The responsibility of responsibility

Katianna Mansfield

More stories from Katianna Mansfield

I am okay now
February 16, 2018

As a teenager on the very cusp of adulthood, I have quite successfully attempted to completely (not legally) emancipate myself, so that once I am actually an adult I will be able to handle myself.

With growing up and becoming an actual person whose social security card matters, there come many, many, many responsibilities.

I genuinely love having so many obligations at my age, and at the end of the day, I have brought them upon myself. It makes me feel like I’m holding myself to my full potential and not simply existing the way some of the people around me do. I notice those who haven’t had to work for everything they have as I do, and I don’t relate to them very well.

I got a job at 16 years old– the same one I have now. I’ve worked two days a week, and I’ve worked six days a week. I’ve come in at 8 a.m., and I’ve left at 11 p.m.. I’ve learned how to work with a team of completely different people on shift, and I’ve learned how to work almost every day by myself when we didn’t have any employees. I’m the one who comes in mostly early or right on time so that the other people don’t suffer, and I’m the one they tend to make stay the latest. I take on almost every task in the building, and I’m the one trusted with all of these responsibilities. I do my job very well, so I’m the one who picks up all the slack when other people can’t.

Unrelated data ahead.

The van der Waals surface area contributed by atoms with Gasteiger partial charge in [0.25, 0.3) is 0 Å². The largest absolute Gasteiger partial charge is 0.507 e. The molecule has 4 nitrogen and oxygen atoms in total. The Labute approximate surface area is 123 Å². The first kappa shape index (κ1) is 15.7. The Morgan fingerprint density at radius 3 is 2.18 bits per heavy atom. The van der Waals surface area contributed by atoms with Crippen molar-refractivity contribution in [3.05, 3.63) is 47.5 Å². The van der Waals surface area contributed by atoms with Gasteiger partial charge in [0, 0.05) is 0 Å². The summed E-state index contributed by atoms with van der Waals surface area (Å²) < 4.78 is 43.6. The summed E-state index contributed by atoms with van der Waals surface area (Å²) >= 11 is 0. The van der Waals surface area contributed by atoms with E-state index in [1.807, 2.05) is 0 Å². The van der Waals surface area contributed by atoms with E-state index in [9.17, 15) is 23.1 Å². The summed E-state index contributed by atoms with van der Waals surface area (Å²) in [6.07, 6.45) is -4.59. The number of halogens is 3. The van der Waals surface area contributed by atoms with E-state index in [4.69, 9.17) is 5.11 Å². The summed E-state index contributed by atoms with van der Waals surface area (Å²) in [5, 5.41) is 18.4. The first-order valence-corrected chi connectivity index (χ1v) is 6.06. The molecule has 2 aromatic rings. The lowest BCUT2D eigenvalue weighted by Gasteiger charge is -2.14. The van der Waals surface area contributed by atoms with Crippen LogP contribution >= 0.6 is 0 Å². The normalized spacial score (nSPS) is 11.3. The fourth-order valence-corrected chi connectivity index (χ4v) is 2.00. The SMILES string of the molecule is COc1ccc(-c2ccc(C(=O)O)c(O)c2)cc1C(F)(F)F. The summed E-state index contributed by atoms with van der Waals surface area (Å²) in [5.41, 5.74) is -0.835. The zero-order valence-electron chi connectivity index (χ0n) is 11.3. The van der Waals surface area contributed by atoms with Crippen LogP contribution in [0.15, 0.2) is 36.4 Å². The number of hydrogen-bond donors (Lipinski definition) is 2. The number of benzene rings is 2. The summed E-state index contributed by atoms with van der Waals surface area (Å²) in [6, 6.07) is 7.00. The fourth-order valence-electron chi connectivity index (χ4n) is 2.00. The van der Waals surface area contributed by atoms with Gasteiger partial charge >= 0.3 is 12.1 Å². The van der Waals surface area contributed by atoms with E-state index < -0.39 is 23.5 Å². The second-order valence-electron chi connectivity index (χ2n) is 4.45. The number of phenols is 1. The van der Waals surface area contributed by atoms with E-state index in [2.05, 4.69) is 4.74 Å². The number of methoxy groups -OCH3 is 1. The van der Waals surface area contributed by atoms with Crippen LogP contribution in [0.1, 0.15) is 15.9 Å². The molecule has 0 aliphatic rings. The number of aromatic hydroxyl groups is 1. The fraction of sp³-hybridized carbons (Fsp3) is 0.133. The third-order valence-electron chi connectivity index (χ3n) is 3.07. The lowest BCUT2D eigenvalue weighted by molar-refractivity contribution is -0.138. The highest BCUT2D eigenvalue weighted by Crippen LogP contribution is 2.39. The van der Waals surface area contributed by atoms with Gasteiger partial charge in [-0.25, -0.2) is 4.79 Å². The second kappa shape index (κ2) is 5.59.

But when something goes wrong, I’m the one who gets in trouble. When I’m trying to do something that benefits us, I get scorned for thinking I have more power than I do– even when it’s just because I’ve been given so many liabilities and told to figure things out on my own so many times. Sometimes, I don’t know when I’m supposed to go to someone else. Giving up these responsibilities is not possible. I’ve attempted to relinquish control of everything and been talked to for that; I was told that my attitude and performance were poor, that they could fire me at any time because they don’t need me.

I know I’m a good worker. I love my job, and I love what I do. I just want them to recognize that I do my best, and I work harder than anyone.

At home, I try to do the best I can for my family. I might stay out all night for work and tread home exhausted, but if they need something from the store, that’s my mission before I let myself go home. If my baby sister needs a ride, that’s my priority. If there’s no food at the house, I feel personally responsible.

I clean what I can when I’m not exhausted and catching up on sleep, I do the dishes and the laundry and (attempt) to unclog the drains. I get food for and feed most of our zoo of pets (I’m not perfect by any means, I suck at it most of the time), and I pay for everything I can get away with without tipping my mom off to what I’m up to. I do my best to lower any tensions in the house by being the eternal confidant.